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United Nations Conference on Biological Diversity (COP15)

United Nations Conference on Biological Diversity (COP15)


Ana María Pujante Mora

The United Nations Conference on Biological Diversity (COP15), called the “Kunming-Montreal Global Biodiversity Framework”, was held in Montreal from December 7 to 19, 2022. At the conference, 195 countries agreed on joint global action for nature with the aim of halting the loss of biodiversity caused by humans.

In addition to the goals and targets to be developed, the agreement includes a commitment to financing, national and international, public and private. Financing for countries with fewer resources is a key issue for achieving the COP15 goals and targets.

Measures adopted in the past to combat biodiversity loss have not been effective. In 2010, COP10 was held in Nagoya (Japan), where governments committed to meet the so-called Aichi Biodiversity Targets by 2020. To this end, 5 strategic objectives and 20 targets were established to halt the loss of biological diversity:

  • Strategic Goal A: Address the underlying causes of biodiversity loss by mainstreaming biodiversity across government and society. Targets 1 to 4.
  • Strategic Goal B: Reduce the direct pressures on biodiversity and promote sustainable use. Targets 5 to 10.
  • Strategic Goal C: To improve the status of biodiversity by safeguarding ecosystems, species and genetic diversity. Targets 11 to 13.
  • Strategic Goal D: Enhance the benefits to all from biodiversity and ecosystem services. Targets 14 to 16.
  • Strategic Goal E: Enhance implementation through participatory planning, knowledge management and capacity building. Targets 17 to 20.

The analysis of the results obtained, published in the Global Biodiversity Outlook 5, indicates that the Aichi Biodiversity Targets have had a low level of compliance, making it crucial that the commitments made at the Montreal Conference are implemented by 2030.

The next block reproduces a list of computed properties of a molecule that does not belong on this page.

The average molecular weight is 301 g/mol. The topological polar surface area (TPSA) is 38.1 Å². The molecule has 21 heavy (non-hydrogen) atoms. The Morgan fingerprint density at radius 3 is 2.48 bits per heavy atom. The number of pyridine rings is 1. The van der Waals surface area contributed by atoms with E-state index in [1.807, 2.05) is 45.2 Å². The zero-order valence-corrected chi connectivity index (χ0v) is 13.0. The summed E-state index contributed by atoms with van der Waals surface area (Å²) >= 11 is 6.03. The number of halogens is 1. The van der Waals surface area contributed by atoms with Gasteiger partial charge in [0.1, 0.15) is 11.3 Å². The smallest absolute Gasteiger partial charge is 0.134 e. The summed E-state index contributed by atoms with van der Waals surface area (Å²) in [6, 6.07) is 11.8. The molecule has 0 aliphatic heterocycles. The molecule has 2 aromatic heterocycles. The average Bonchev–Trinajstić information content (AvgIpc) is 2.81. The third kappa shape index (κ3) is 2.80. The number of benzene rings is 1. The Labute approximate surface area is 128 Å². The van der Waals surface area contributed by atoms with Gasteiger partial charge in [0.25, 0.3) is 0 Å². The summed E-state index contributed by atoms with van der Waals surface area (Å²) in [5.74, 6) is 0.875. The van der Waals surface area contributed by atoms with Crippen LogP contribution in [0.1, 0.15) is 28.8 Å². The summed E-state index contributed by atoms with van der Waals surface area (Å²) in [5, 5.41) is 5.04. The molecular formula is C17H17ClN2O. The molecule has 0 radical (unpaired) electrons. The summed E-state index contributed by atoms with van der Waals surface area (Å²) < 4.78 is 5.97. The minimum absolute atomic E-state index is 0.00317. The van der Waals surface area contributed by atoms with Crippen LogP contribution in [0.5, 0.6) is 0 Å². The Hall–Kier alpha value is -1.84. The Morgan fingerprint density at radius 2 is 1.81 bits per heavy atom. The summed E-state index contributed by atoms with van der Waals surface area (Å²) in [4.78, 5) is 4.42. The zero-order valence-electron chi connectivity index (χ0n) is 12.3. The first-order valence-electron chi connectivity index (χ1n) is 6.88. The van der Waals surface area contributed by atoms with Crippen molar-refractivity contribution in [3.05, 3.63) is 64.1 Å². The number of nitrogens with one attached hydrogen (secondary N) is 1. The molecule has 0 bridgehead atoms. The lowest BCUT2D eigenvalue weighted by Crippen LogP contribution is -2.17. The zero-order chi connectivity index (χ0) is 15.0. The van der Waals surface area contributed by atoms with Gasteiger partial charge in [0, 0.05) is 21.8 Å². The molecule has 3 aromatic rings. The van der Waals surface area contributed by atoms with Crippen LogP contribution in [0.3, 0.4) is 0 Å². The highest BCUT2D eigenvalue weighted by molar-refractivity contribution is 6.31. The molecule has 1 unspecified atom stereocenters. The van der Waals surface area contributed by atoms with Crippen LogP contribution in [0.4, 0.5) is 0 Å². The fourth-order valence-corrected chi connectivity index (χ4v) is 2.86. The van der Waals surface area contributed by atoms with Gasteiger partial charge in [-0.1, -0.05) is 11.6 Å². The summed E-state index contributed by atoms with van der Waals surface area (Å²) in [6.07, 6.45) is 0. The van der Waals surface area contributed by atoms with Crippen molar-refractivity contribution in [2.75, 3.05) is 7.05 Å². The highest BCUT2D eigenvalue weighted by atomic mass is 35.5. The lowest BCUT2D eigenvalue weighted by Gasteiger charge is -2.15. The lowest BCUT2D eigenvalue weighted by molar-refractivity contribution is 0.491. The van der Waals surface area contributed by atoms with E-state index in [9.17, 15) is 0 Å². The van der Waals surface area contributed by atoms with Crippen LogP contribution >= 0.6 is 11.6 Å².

To move towards the sustainability of the planet and achieve a readjustment of the relationship between humans and nature, it is necessary to make a series of transitions in specific domains and spheres of human activities, as shown in the following figure:

Transitions in eight aspects of the interface between human activity, human well-being and nature and the linkages between them (Source: Global Biodiversity Outlook Report 5).

COP15 has set four goals and 23 targets, which can be summarised as follows:

  • Protection of at least 30% of the world’s land, inland waters, coastal zones and oceans.
  • Fully restore (or be in the process of restoring) 30% of the world’s degraded terrestrial, inland and coastal and marine ecosystems.
  • Halve global food waste and significantly reduce overconsumption and waste generation.
  • Halve both excess nutrients and the overall risk posed by pesticides and highly hazardous chemicals.
  • Eliminate or phase out or reform biodiversity-damaging subsidies by at least $500 billion each year by 2030.
  • Mobilize at least $200 billion per year by 2030 in domestic and international biodiversity-related funding from public and private sources.
  • Increase international financial flows from developed to developing countries to at least $20 billion per year by 2025 and to $30 billion per year by 2030.
  • Prevent the introduction of priority invasive alien species and reduce by at least half the introduction and establishment of new invasive alien species. And eradicate or control them on islands and other priority sites.

Biodiversity loss must be halted, more than a million species are threatened with extinction if the measures adopted at COP15 are not implemented promptly.